can anyone help me with issue - how to delete the FGDB, in which netwarok dataset was created and built?
In my script I create a temp FGDB with arcpy.CreateFileGDB_management, then
This temp FGDB is then copied to another FGDB. The problem is, when I want to delete this temp geodatabase.
I am not able to delete it with arcpy.Delete_management, even if before it I used compact tool.
I also tried shutil.rmtree("path_to_TempFGDB"), but this throws me an error -
[WinError 32] The process cannot access the file because it is being used by another process: '<Path to temp FGDB>\\MMB_NW.gdb\\a00000009.FDO_ID.atx' - still the same file.
Do you have any idea, why this file is still being locked? Is there any way, how to remove this lock? There is no PRO or another tool which would use the FGDB, just the Python.
Thank you for any idea.
Just an general FYI for people reading this looking for solutions
Feature classes and tables participating in a network analysis dataset or a topology cannot be deleted.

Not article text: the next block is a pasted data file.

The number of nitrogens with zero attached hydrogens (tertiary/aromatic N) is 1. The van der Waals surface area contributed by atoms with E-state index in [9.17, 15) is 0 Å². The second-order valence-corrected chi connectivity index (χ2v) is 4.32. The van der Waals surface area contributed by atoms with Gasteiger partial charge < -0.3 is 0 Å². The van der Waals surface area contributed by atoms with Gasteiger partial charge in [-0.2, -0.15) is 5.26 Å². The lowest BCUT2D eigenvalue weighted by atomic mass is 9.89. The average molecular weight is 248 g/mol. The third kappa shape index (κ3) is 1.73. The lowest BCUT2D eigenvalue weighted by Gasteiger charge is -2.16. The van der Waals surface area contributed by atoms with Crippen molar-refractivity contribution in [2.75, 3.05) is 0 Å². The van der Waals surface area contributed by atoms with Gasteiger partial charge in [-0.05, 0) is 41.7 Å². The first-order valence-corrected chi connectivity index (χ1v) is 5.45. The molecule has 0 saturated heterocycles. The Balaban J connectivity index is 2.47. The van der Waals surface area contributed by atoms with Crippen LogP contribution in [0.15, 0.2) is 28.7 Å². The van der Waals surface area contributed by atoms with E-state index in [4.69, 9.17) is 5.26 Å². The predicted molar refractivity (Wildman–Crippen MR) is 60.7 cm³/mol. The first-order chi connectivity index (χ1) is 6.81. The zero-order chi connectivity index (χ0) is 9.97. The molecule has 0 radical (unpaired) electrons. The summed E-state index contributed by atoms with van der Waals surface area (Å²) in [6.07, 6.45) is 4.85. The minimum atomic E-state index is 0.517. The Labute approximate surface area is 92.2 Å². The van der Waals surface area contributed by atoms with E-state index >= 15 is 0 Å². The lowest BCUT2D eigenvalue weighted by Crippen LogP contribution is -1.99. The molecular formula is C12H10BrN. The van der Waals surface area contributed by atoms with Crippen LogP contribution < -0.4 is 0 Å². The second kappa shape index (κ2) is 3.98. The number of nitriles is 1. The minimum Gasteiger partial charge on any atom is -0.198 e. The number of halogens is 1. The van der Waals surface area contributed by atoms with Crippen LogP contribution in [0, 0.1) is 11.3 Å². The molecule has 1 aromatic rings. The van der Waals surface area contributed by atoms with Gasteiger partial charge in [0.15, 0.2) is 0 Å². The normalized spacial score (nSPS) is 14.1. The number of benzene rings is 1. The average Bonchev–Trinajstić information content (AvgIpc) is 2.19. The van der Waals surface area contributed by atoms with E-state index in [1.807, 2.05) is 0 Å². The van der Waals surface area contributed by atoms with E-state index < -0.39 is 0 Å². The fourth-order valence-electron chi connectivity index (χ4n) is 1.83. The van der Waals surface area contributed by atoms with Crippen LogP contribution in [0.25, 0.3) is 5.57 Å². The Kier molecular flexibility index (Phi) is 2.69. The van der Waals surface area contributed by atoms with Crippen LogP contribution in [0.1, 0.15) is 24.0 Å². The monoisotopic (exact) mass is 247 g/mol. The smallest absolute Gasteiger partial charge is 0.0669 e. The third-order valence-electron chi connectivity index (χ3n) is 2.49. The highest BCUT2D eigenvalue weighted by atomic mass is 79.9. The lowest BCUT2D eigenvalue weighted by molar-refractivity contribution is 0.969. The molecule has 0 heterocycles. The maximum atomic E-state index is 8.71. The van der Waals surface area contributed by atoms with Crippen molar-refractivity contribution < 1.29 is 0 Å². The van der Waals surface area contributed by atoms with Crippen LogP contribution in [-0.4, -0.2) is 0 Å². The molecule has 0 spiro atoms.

The in_memory workspace does not support geodatabase elements such as subtypes, domains, representations, topologies, geometric networks, network datasets, or feature datasets.
Which now raises the question, can the gdb be deleted by conventional means after the script is complete?
If so, one thing to consider in your workflow is to check for the existence of your temporary gdb at the beginning of a script and if it exists, try the delete there.
Dear Dan Patterson, I used this workaround now.
I thought, that it could work, when I want to delete whole FGDB.
I was just curious, what is the problem here. When I run another standalone script to delete the FGDB with folder (or delete the tempFGDB at the start of the script - as you noted) - then it works fine, but if I run rmtree or another delete tool in the script which made the tempFGDB and Network dataset, I am not able to delete the temp FGDB.
I suspect garbage collection by either python or arc*, who knows for sure... sometimes adding a time.sleep solves a problem, sometimes not.
I only get worried if I can't delete something after the script has finished by 'conventional' means, that is through python, Pro tools or the operating system.
So check first, then delete if you have a repetitive workflow makes me worry less but does leave a bit of junk lying around. Just add a secondary standalone 'delete' process to your toolbox (assuming you are creating them) for preparing for an analysis, or to clean up after.
Apparently, gil, threading and python versions cover some of these issues, but I find it just makes my head hurt sometimes PEP 0 -- Index of Python Enhancement Proposals (PEPs) | Python.org